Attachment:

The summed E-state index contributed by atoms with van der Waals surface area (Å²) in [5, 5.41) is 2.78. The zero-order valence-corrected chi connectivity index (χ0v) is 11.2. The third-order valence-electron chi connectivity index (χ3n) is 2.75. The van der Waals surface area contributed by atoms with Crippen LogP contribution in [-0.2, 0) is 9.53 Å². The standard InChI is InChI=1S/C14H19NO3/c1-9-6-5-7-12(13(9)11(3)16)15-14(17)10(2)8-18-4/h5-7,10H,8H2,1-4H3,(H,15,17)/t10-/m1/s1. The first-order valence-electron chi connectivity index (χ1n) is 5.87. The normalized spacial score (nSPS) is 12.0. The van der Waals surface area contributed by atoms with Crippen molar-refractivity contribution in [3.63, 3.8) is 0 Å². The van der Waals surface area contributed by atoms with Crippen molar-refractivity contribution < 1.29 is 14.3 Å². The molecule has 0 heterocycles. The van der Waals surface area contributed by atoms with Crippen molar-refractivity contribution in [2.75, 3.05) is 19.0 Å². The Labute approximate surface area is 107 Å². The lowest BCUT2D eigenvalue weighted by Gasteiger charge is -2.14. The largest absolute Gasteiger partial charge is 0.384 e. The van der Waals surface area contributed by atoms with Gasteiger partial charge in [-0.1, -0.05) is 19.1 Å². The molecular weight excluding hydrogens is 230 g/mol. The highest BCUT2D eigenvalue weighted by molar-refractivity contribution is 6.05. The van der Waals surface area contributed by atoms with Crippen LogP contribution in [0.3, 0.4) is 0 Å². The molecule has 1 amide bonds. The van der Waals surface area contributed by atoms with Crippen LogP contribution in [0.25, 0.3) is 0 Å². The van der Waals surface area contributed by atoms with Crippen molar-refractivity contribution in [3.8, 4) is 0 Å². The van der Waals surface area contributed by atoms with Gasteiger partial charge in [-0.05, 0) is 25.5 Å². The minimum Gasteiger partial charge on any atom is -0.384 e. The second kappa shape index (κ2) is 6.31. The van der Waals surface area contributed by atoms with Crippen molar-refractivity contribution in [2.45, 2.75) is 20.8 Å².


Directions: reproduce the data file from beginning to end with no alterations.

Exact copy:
The summed E-state index contributed by atoms with van der Waals surface area (Å²) in [5, 5.41) is 2.78. The zero-order valence-corrected chi connectivity index (χ0v) is 11.2. The third-order valence-electron chi connectivity index (χ3n) is 2.75. The van der Waals surface area contributed by atoms with Crippen LogP contribution in [-0.2, 0) is 9.53 Å². The standard InChI is InChI=1S/C14H19NO3/c1-9-6-5-7-12(13(9)11(3)16)15-14(17)10(2)8-18-4/h5-7,10H,8H2,1-4H3,(H,15,17)/t10-/m1/s1. The first-order valence-electron chi connectivity index (χ1n) is 5.87. The normalized spacial score (nSPS) is 12.0. The van der Waals surface area contributed by atoms with Crippen molar-refractivity contribution in [3.63, 3.8) is 0 Å². The van der Waals surface area contributed by atoms with Crippen molar-refractivity contribution < 1.29 is 14.3 Å². The molecule has 0 heterocycles. The van der Waals surface area contributed by atoms with Crippen molar-refractivity contribution in [2.75, 3.05) is 19.0 Å². The Labute approximate surface area is 107 Å². The lowest BCUT2D eigenvalue weighted by Gasteiger charge is -2.14. The largest absolute Gasteiger partial charge is 0.384 e. The van der Waals surface area contributed by atoms with Gasteiger partial charge in [-0.1, -0.05) is 19.1 Å². The molecular weight excluding hydrogens is 230 g/mol. The highest BCUT2D eigenvalue weighted by molar-refractivity contribution is 6.05. The van der Waals surface area contributed by atoms with Crippen LogP contribution in [0.3, 0.4) is 0 Å². The molecule has 1 amide bonds. The van der Waals surface area contributed by atoms with Crippen LogP contribution in [0.25, 0.3) is 0 Å². The van der Waals surface area contributed by atoms with Crippen molar-refractivity contribution in [3.8, 4) is 0 Å². The van der Waals surface area contributed by atoms with Gasteiger partial charge in [-0.05, 0) is 25.5 Å². The minimum Gasteiger partial charge on any atom is -0.384 e. The second kappa shape index (κ2) is 6.31. The van der Waals surface area contributed by atoms with Crippen molar-refractivity contribution in [2.45, 2.75) is 20.8 Å².